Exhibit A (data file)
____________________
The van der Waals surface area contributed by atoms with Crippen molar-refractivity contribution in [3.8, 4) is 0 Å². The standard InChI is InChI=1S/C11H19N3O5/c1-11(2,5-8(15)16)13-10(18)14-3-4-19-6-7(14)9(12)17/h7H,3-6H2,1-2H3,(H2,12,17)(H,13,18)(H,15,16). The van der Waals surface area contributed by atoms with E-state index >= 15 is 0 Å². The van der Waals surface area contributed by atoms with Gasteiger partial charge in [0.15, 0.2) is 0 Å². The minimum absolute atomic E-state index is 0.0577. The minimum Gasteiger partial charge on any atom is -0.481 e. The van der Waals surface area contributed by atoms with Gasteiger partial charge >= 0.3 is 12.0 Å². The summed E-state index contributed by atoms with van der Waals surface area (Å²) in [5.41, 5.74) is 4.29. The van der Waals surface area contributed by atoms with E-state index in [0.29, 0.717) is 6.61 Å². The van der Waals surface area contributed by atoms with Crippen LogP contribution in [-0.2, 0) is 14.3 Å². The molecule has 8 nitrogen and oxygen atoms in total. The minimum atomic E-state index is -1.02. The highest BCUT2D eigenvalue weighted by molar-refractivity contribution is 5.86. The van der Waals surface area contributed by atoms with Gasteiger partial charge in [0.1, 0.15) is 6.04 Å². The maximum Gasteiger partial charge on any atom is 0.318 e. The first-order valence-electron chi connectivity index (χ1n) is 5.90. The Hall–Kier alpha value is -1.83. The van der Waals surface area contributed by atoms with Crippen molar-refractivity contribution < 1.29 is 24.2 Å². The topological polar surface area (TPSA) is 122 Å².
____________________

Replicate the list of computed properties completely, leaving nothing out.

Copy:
The van der Waals surface area contributed by atoms with Crippen molar-refractivity contribution in [3.8, 4) is 0 Å². The standard InChI is InChI=1S/C11H19N3O5/c1-11(2,5-8(15)16)13-10(18)14-3-4-19-6-7(14)9(12)17/h7H,3-6H2,1-2H3,(H2,12,17)(H,13,18)(H,15,16). The van der Waals surface area contributed by atoms with E-state index >= 15 is 0 Å². The van der Waals surface area contributed by atoms with Gasteiger partial charge in [0.15, 0.2) is 0 Å². The minimum absolute atomic E-state index is 0.0577. The minimum Gasteiger partial charge on any atom is -0.481 e. The van der Waals surface area contributed by atoms with Gasteiger partial charge >= 0.3 is 12.0 Å². The summed E-state index contributed by atoms with van der Waals surface area (Å²) in [5.41, 5.74) is 4.29. The van der Waals surface area contributed by atoms with E-state index in [0.29, 0.717) is 6.61 Å². The van der Waals surface area contributed by atoms with Crippen LogP contribution in [-0.2, 0) is 14.3 Å². The molecule has 8 nitrogen and oxygen atoms in total. The minimum atomic E-state index is -1.02. The highest BCUT2D eigenvalue weighted by molar-refractivity contribution is 5.86. The van der Waals surface area contributed by atoms with Gasteiger partial charge in [0.1, 0.15) is 6.04 Å². The maximum Gasteiger partial charge on any atom is 0.318 e. The first-order valence-electron chi connectivity index (χ1n) is 5.90. The Hall–Kier alpha value is -1.83. The van der Waals surface area contributed by atoms with Crippen molar-refractivity contribution < 1.29 is 24.2 Å². The topological polar surface area (TPSA) is 122 Å².